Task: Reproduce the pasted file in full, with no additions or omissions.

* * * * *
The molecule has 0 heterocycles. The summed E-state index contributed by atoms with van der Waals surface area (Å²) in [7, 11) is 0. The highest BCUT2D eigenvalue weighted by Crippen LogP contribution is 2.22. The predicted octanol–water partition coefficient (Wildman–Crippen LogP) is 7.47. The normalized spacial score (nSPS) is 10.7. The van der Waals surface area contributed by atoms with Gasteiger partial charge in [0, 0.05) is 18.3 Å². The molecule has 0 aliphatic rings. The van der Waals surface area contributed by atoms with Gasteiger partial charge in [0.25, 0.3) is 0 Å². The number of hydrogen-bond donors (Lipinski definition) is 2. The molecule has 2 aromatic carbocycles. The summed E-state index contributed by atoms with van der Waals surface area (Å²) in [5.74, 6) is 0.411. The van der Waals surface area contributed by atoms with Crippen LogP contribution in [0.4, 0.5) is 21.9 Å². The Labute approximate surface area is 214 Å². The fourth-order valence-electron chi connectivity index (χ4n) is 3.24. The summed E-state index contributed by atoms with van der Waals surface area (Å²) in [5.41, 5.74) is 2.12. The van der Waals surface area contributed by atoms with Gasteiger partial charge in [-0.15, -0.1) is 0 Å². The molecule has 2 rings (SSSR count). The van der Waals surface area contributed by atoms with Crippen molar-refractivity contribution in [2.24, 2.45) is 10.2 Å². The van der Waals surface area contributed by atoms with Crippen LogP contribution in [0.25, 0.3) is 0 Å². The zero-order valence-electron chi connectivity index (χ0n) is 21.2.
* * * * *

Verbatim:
The molecule has 0 heterocycles. The summed E-state index contributed by atoms with van der Waals surface area (Å²) in [7, 11) is 0. The highest BCUT2D eigenvalue weighted by Crippen LogP contribution is 2.22. The predicted octanol–water partition coefficient (Wildman–Crippen LogP) is 7.47. The normalized spacial score (nSPS) is 10.7. The van der Waals surface area contributed by atoms with Gasteiger partial charge in [0, 0.05) is 18.3 Å². The molecule has 0 aliphatic rings. The van der Waals surface area contributed by atoms with Gasteiger partial charge in [0.25, 0.3) is 0 Å². The number of hydrogen-bond donors (Lipinski definition) is 2. The molecule has 2 aromatic carbocycles. The summed E-state index contributed by atoms with van der Waals surface area (Å²) in [5.74, 6) is 0.411. The van der Waals surface area contributed by atoms with Crippen LogP contribution in [0.4, 0.5) is 21.9 Å². The Labute approximate surface area is 214 Å². The fourth-order valence-electron chi connectivity index (χ4n) is 3.24. The summed E-state index contributed by atoms with van der Waals surface area (Å²) in [5.41, 5.74) is 2.12. The van der Waals surface area contributed by atoms with Gasteiger partial charge in [-0.15, -0.1) is 0 Å². The molecule has 2 rings (SSSR count). The van der Waals surface area contributed by atoms with Crippen molar-refractivity contribution in [2.24, 2.45) is 10.2 Å². The van der Waals surface area contributed by atoms with Crippen LogP contribution in [0.25, 0.3) is 0 Å². The zero-order valence-electron chi connectivity index (χ0n) is 21.2.